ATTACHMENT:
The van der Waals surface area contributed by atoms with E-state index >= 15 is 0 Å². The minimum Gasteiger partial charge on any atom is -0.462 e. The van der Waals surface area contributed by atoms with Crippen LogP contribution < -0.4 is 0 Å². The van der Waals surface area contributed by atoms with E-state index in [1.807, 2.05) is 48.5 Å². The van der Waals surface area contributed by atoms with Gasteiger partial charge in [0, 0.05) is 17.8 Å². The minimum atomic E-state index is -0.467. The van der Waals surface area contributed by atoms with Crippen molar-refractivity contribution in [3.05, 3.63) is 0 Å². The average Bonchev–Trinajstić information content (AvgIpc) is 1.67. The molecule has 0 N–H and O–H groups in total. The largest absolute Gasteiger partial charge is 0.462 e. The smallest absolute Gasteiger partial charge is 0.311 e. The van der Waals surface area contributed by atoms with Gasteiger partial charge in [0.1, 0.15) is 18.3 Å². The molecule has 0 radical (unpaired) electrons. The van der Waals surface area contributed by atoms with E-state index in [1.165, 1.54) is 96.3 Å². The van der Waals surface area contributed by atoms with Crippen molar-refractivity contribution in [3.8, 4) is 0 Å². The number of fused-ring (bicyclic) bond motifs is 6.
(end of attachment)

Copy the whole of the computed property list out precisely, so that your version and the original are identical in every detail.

The van der Waals surface area contributed by atoms with E-state index >= 15 is 0 Å². The minimum Gasteiger partial charge on any atom is -0.462 e. The van der Waals surface area contributed by atoms with Crippen LogP contribution < -0.4 is 0 Å². The van der Waals surface area contributed by atoms with E-state index in [1.807, 2.05) is 48.5 Å². The van der Waals surface area contributed by atoms with Gasteiger partial charge in [0, 0.05) is 17.8 Å². The minimum atomic E-state index is -0.467. The van der Waals surface area contributed by atoms with Crippen molar-refractivity contribution in [3.05, 3.63) is 0 Å². The average Bonchev–Trinajstić information content (AvgIpc) is 1.67. The molecule has 0 N–H and O–H groups in total. The largest absolute Gasteiger partial charge is 0.462 e. The smallest absolute Gasteiger partial charge is 0.311 e. The van der Waals surface area contributed by atoms with Gasteiger partial charge in [0.1, 0.15) is 18.3 Å². The molecule has 0 radical (unpaired) electrons. The van der Waals surface area contributed by atoms with E-state index in [1.165, 1.54) is 96.3 Å². The van der Waals surface area contributed by atoms with Crippen molar-refractivity contribution in [3.8, 4) is 0 Å². The number of fused-ring (bicyclic) bond motifs is 6.